G.U. solicits business in Virginia by regularly advertising in the Fairfax Journal, the Arlington Journal, and the Washington Post. G.U. also advertises its services in the Northern Virginia Yellow and White Pages. In view of these facts the district court found that "Georgetown has regularly advertised and offered its services to residents of the Washington, D.C. metropolitan area, including residents of Northern Virginia."
Georgetown transacts business in Virginia in that for a number of years the University has had affiliation agreements with two Virginia hospitals. An affiliation program means that G.U.'s medical and dental students, working as residents, treat patients at the Arlington and Fairfax Hospitals. Under the agreements these Virginia hospitals compensate G.U. for the medical services of G.U. medical and dental personnel rendered in Virginia. Through this business transaction Georgetown is able to provide necessary training and experience for its medical students and residents, and the Virginia hospitals receive the extra medical services they require.
Therefore, in our opinion subsection (1) of the Virginia Long Arm Statute is the proper section with which to exercise personal jurisdiction over Georgetown, and it is not necessary to consider other subsections of that statute.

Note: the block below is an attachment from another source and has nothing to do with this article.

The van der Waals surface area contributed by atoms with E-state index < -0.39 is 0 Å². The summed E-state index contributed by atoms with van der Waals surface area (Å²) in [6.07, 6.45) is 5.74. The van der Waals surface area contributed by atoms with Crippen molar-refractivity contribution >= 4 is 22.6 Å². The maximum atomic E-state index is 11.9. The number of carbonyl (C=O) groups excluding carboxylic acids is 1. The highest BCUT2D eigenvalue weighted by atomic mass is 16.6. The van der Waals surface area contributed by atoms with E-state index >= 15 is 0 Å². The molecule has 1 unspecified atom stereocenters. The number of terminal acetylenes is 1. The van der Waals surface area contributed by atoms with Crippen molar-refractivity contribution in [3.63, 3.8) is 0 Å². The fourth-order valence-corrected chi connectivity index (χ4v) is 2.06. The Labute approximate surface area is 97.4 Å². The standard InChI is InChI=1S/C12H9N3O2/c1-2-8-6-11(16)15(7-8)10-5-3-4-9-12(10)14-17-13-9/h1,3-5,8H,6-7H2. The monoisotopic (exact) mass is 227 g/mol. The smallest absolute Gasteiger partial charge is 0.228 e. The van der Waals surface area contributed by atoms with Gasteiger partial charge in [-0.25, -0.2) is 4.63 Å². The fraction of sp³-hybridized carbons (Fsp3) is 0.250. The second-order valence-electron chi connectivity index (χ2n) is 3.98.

Furthermore, in light of the extensive activities carried on in Virginia by Georgetown, it is certainly not unfair to subject it to suit in Virginia. United States v. Douglas, 626 F. Supp. 621, 624 (E.D. Va. 1985).
Medical Malpractice Review Board
The Virginia Medical Malpractice Review Act provides that, if a defendant so elects, a medical malpractice claim must be considered by a Review Panel before a suit may be brought in court. Va.Code Ann. §§ 8.01-581.1, et seq. In preparation for their hearing before the panel, the parties are allowed discovery in accordance with the state rules of civil procedure. Va.Code Ann. § 8.01-581.4. At the hearing the panel may hear any evidence, testimonial or otherwise, that would be admissible in state court. Id. The panel issues a decision in which it finds that the evidence does or does not support a conclusion that the health care provider failed to comply with the appropriate standard of care, and if so whether the failure proximately caused the alleged damages. Va.Code Ann. § 8.01-581.7. The opinion is admissible as evidence in any action subsequently brought in a court of law, and either party may call panel members as witnesses at trial. Va.Code Ann. § 8.01-581.8.
The option of proceeding before a panel is available only to those defendants who are health care practitioners licensed by Virginia. See Va.Code Ann. §§ 8.01-581.1, 8.01-581.2. Georgetown claims that the state's refusal to allow the University a hearing before a panel, because the hospital is not licensed by Virginia, violates its fourteenth amendment right to equal protection of the law.
The district court refused to decide G.U.'s equal protection claim, stating that, even if the statute did deny G.U. equal protection, the court could not "rewrite" the law to allow the University access to a review panel. If the statute did violate the Equal Protection Clause, the court would have to strike the law in its entirety. Thus, the trial court concluded, even if G.U. prevailed on its equal protection claim, the University could not be afforded the remedy it sought--access to a review panel. For this reason the district court found that G.U.'s challenge to the statute presented no case or controversy which it could rule on.